Erin Sanislo
Erin Sanislo
Ecuador 2018
From January – April 2018, I partnered with Manna Project International to advance literacy and develop arts and creative programming at the Manna Project’s library in the Chillos Valley community outside of Quito, Ecuador. Join me on my journey to empower Ecuadorian children and connect them to books.

A Day in the Life: A Wednesday in Ecuador

8:30 am – I wake up and eat a peanut butter and jelly sandwich for breakfast with some guayusa. Coffee isn’t popular in Ecuador and my home doesn’t have a working coffee machine, so the guayusa caffeinated tea is the next best option. I hear roosters in the distance and can see the snow-capped Cotopaxi volcano shining under the morning rays of sun outside my window.

9:30 am – I am assigned to the organizational position of house manager. I coordinate the repairs for the house and clean for 1-2 hours daily. I’ve had to push myself to use specialized new vocabulary to talk about electricity, drains, water supplies, etc. with repairmen in Spanish.

12:30 pm – I print my lesson plans for my English classes the next day and put them in my teaching binder.

1:00 pm – I start my bus route to the Manna Project. The fare is 30 cents, so I’ve started to use dimes, nickels, and pennies for the first time in my life. The center is only three miles away, but takes 45 minutes to get to by bus. My first bus drops me off in the center of the Conocoto, the nearest town. In Conocoto, I run to the grocery store to pick up ingredients for my kids cooking class. I am given a weekly budget of $7, enough to make a meal for 8-12 kids in Ecuador. At the grocery store checkout, the cashier has to verify that my $20 bill is real and has trouble making change for it.

1:30 pm – I catch the second bus to the center. Some days, the bus is stiflingly hot and I typically have to stand holding my heavy backpack and grocery bags. The bus continues to move as people get on and off. Peddlers board the bus to try to sell everything imaginable – chocolate, avocadoes, sunglasses, chips, markers, candy, stickers, notebooks, CDs, and backpacks. Beggars also often board the bus announcing sad stories about their families while they ask for money in the aisle.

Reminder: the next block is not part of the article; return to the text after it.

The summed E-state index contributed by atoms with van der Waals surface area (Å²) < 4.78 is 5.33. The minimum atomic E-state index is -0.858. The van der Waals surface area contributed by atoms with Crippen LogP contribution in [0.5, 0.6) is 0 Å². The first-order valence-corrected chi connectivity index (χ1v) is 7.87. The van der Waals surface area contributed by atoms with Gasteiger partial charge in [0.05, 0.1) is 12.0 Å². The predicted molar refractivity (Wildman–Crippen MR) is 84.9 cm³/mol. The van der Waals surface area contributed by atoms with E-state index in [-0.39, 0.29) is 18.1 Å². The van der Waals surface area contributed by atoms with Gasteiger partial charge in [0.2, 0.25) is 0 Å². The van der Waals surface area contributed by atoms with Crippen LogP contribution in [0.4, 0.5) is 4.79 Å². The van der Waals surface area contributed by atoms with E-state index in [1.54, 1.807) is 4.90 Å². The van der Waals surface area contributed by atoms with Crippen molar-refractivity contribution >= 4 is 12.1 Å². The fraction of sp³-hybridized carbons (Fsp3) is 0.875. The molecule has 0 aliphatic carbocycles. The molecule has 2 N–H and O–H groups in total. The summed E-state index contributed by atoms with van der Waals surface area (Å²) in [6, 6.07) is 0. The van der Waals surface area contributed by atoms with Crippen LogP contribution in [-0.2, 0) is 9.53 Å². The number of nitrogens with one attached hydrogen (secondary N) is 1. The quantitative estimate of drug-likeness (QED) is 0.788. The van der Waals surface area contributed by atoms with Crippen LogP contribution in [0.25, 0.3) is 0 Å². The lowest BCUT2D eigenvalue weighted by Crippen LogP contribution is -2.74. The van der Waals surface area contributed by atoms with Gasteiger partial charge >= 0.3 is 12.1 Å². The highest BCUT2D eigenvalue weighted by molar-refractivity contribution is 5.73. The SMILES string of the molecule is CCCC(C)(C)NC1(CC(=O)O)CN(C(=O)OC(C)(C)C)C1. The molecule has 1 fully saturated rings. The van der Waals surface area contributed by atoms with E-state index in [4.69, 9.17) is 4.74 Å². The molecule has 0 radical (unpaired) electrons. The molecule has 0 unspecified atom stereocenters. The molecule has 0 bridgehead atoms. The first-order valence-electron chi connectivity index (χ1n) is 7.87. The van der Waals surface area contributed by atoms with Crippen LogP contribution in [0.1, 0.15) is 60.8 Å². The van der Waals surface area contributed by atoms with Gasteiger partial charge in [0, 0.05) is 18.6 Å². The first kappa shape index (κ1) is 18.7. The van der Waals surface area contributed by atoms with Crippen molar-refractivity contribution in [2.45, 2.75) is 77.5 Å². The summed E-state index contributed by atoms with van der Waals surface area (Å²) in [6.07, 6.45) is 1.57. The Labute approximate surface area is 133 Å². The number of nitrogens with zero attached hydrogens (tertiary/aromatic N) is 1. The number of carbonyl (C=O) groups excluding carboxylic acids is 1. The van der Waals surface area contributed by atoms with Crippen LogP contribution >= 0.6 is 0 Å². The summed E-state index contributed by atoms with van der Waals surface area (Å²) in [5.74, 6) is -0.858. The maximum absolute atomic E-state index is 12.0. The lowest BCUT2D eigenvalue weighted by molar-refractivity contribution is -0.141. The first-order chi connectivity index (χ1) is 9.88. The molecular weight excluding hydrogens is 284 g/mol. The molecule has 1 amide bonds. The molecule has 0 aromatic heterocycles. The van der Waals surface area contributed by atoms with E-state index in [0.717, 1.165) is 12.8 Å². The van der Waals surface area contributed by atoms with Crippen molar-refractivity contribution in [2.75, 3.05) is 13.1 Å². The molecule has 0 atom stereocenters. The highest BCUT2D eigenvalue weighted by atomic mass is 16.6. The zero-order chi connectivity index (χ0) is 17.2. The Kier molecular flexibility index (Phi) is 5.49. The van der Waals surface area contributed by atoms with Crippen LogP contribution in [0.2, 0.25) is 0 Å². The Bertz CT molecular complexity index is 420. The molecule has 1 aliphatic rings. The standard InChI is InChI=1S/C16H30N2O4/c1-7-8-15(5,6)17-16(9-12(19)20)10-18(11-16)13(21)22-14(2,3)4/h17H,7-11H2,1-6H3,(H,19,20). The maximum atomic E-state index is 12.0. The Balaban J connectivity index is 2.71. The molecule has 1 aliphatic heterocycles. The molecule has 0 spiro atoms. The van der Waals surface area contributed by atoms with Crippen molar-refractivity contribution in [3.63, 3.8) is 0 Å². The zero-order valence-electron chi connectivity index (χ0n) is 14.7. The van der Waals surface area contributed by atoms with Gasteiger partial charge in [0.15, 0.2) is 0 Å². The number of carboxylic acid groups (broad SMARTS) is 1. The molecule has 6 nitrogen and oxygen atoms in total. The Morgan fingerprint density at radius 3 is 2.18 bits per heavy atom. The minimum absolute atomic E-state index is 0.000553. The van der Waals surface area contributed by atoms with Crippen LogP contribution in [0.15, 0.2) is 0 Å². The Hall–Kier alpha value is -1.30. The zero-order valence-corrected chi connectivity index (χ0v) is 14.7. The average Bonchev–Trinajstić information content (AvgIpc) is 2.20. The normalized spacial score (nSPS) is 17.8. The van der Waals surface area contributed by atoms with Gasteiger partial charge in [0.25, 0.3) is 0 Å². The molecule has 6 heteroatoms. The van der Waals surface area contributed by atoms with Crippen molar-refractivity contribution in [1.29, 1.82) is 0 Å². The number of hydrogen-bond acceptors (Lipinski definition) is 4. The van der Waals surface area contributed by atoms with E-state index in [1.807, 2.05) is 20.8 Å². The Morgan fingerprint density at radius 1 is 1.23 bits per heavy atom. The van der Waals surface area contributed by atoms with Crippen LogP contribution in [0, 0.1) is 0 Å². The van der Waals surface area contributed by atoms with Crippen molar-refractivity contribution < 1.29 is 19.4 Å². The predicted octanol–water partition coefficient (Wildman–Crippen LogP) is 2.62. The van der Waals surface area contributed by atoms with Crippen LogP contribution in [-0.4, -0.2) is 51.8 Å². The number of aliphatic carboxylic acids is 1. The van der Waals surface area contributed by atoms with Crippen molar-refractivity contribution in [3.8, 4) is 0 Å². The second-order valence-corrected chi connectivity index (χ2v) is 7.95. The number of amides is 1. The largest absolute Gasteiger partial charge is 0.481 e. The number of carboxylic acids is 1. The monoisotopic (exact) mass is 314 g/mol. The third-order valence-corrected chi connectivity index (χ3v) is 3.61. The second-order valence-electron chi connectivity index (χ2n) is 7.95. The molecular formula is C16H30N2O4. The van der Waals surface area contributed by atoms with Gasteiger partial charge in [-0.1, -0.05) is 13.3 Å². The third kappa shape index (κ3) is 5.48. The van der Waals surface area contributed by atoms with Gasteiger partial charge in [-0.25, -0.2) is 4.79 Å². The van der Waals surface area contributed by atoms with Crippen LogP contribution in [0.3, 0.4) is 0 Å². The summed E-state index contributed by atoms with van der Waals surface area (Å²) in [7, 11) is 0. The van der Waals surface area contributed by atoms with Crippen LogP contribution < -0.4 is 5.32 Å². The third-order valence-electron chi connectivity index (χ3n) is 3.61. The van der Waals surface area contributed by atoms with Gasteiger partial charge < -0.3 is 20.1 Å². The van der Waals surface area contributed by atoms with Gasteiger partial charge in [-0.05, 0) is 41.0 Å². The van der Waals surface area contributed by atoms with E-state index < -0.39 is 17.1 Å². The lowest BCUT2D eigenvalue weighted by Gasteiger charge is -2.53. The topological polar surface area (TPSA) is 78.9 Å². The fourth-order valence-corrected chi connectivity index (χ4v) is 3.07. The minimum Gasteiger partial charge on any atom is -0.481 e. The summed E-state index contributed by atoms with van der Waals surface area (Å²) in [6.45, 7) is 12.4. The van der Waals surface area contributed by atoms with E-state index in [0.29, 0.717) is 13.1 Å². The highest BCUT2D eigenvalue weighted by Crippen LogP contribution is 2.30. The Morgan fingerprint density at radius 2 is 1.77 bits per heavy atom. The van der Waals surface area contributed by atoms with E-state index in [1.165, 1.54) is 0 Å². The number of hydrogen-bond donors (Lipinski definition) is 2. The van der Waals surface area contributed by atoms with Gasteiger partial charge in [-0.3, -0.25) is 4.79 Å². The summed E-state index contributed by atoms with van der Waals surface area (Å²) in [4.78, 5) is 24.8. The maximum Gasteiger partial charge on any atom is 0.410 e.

2:00 pm – I arrive at the Manna Project ready for my afternoon programs. The regular kids are already waiting outside the door for it to open. I start my first shift as the GAL – General Activity Leader. I set the kids up with arts and crafts materials, play board games with them, do puzzles, and play foosball and basketball.

3:30 pm – I take all of the kids outside for my physical activity hour. We play tag games, have obstacle and running competitions, and play soccer.

4:30 pm – Me and the kids head to the kitchen for my cooking class. The cooking class usually has about ten participants, between 4-13 years old. Even the four year olds can handle the knives under my supervision. The last few weeks, we have made vegetable pizzas and egg and potato frittata.

6:00 pm – I go home to cook dinner for my housemates. Every girl is assigned a night to cook and do dishes. I’m always exhausted and starving by the time I get home and feel like crashing into bed. I put on music in the kitchen to find a little energy to cook.

7:30 pm – Dinner is served.

9:00 pm – I finish the dishes, shower, and check my emails from home. Before bed, I watch Netflix for an hour. Even though I’m tired, I just can’t give up my television time. I love watching my favorite show in Spanish to improve my language skills in my limited free time at night.

11:30 pm – Sleep

Life in Ecuador is busy and exhausting, but I know all of my energy is being channeled toward very deserving people and programs in the community. Cheers to five more months to go serving in Ecuador!

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